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About this product
- DescriptionIn The Idea of a Colony, Edward Marx provides a comprehensive approach to the question of cross-culturalism in modern poetry. He situates the work of canical British and American modernist poets - Eliot, Pound, Stevens, Brooke, Kipling, and Flecker - in dialogue with the work of n-Western, colonial, and mirity poets - Tagore, Naidu, Violet Nicolson - and brings into the discussion the poets of the Harlem Renaissance. Drawing on psychological and cultural theory, Marx argues that primitivism and exoticism were the main forms of cross-culturalism in the modern period, and that these forms were organized around repression of the unconscious and irrational. To the psychological scene of the primitive/exotic poem and its reception, which is explored through substantial archival research, Marx brings an array of approaches including the theories of Freud, Jung, Lacan, Said, Foucault, Bhabha, Fan, and others. The result is a series of powerful new readings of canical modernists and a welcome expansion of the field of modern poetry into the age of multiculturalism and postcoloniality.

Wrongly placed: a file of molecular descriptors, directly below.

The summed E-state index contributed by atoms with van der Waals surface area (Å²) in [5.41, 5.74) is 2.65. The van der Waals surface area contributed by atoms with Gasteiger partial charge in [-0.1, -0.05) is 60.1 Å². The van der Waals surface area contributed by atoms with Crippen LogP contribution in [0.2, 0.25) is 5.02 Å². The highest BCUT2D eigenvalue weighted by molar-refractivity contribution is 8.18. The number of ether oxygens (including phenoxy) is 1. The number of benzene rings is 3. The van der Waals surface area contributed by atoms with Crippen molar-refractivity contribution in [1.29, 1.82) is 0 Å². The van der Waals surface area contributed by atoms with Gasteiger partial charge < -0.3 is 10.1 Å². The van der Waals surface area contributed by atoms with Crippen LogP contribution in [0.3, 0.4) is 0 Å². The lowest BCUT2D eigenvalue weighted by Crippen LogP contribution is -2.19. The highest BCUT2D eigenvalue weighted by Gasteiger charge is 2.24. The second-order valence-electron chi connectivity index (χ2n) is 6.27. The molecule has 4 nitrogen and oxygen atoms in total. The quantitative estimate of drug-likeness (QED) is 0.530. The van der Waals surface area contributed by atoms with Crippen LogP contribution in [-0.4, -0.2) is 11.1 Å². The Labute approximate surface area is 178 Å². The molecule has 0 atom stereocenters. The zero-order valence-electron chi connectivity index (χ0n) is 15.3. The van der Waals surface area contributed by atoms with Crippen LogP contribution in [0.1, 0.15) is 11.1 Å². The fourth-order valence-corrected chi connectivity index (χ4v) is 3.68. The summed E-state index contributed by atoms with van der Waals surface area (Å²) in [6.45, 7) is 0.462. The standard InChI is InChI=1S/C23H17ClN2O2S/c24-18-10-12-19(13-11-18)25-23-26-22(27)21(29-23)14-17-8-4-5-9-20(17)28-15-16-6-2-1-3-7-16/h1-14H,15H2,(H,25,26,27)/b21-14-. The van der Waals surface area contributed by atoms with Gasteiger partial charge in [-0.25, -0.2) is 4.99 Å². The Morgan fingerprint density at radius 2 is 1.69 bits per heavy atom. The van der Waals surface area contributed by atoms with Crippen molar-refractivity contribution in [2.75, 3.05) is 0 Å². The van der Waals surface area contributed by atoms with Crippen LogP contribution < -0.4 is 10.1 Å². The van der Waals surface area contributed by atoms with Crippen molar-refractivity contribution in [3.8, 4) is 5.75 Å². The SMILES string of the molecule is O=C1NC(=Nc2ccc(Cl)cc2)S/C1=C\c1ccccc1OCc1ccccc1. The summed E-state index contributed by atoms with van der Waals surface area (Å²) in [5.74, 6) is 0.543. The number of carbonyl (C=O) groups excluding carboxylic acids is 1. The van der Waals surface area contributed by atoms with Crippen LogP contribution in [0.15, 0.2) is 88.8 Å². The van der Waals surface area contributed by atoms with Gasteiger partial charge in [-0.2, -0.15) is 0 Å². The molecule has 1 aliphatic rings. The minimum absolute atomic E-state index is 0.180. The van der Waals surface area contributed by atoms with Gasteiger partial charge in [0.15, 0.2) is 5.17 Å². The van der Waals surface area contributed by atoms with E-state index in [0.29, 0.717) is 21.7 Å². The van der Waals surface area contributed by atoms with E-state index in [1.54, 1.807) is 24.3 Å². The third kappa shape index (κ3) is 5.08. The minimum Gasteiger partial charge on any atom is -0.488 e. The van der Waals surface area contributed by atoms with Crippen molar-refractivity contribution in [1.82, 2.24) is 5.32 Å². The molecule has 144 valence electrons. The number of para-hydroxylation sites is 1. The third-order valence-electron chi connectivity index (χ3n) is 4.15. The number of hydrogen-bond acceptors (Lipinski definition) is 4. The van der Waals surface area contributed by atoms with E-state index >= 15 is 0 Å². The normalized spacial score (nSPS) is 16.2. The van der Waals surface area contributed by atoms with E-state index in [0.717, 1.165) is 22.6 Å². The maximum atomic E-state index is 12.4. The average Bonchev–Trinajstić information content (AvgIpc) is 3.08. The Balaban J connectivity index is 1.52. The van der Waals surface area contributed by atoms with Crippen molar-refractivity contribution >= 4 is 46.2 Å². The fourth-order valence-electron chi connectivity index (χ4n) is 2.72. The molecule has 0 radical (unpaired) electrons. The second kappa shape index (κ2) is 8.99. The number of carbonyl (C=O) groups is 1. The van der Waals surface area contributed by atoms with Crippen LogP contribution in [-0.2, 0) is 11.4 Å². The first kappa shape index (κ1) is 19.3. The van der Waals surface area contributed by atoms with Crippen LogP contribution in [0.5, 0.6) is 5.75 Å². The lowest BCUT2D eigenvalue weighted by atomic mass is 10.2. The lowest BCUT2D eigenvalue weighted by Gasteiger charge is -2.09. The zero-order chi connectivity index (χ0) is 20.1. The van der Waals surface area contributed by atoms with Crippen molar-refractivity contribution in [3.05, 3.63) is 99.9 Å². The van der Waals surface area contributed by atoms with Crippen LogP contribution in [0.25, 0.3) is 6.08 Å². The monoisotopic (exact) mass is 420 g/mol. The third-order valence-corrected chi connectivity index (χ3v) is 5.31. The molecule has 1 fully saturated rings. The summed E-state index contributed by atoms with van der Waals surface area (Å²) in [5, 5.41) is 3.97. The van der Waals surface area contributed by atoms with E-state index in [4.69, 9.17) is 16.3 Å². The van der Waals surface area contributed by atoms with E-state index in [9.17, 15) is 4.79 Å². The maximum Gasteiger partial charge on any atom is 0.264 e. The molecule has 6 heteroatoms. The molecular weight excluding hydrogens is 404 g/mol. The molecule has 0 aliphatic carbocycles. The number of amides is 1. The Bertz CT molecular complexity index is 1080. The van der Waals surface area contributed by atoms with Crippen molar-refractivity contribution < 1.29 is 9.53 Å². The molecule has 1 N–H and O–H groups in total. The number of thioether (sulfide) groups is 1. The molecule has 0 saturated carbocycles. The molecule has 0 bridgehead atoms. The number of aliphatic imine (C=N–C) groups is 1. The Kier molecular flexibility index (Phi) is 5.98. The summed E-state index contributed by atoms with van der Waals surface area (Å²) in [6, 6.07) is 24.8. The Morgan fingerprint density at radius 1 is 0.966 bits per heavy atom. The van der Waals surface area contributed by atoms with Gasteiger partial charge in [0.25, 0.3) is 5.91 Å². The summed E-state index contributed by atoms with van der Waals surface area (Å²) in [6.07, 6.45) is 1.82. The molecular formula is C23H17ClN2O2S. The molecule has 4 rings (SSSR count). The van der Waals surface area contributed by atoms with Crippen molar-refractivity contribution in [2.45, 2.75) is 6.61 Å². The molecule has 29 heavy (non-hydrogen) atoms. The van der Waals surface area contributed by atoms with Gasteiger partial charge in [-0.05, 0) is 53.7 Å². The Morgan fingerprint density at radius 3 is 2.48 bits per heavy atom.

- Author BiographyEdward Marx is an independent scholar who has taught literature at the City University of New York, the University of Minnesota, and Kyoto University.
- Author(s)Edward Marx
- PublisherUniversity of Toronto Press
- Date of Publication06/02/2004
- SubjectLiterary Criticism
- Place of PublicationToronto
- Country of PublicationCanada
- ImprintUniversity of Toronto Press
- Content Note1tabs.
- Weight480 g
- Width158 mm
- Height236 mm
- Spine23 mm
- Format DetailsWith printed dust jacket
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